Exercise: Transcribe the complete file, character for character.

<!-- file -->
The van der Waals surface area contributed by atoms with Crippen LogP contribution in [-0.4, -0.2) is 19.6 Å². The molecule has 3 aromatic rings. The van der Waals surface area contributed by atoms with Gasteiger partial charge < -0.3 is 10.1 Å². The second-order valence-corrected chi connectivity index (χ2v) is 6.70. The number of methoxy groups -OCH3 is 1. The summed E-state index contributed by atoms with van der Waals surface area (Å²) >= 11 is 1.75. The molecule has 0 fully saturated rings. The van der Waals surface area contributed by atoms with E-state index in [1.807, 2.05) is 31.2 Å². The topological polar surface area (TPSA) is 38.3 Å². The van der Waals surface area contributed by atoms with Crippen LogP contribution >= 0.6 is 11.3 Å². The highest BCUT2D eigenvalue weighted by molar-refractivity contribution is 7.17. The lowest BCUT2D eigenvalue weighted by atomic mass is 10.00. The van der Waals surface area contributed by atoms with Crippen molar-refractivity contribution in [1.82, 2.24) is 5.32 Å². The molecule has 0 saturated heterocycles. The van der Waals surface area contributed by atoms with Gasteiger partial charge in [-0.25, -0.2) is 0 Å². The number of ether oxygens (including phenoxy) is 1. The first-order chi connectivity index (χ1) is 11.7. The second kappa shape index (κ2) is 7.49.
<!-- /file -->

The van der Waals surface area contributed by atoms with Crippen LogP contribution in [-0.4, -0.2) is 19.6 Å². The molecule has 3 aromatic rings. The van der Waals surface area contributed by atoms with Gasteiger partial charge < -0.3 is 10.1 Å². The second-order valence-corrected chi connectivity index (χ2v) is 6.70. The number of methoxy groups -OCH3 is 1. The summed E-state index contributed by atoms with van der Waals surface area (Å²) >= 11 is 1.75. The molecule has 0 fully saturated rings. The van der Waals surface area contributed by atoms with E-state index in [1.807, 2.05) is 31.2 Å². The topological polar surface area (TPSA) is 38.3 Å². The van der Waals surface area contributed by atoms with Crippen LogP contribution >= 0.6 is 11.3 Å². The highest BCUT2D eigenvalue weighted by molar-refractivity contribution is 7.17. The lowest BCUT2D eigenvalue weighted by atomic mass is 10.00. The van der Waals surface area contributed by atoms with Crippen molar-refractivity contribution in [1.82, 2.24) is 5.32 Å². The molecule has 0 saturated heterocycles. The van der Waals surface area contributed by atoms with Gasteiger partial charge in [-0.25, -0.2) is 0 Å². The number of ether oxygens (including phenoxy) is 1. The first-order chi connectivity index (χ1) is 11.7. The second kappa shape index (κ2) is 7.49.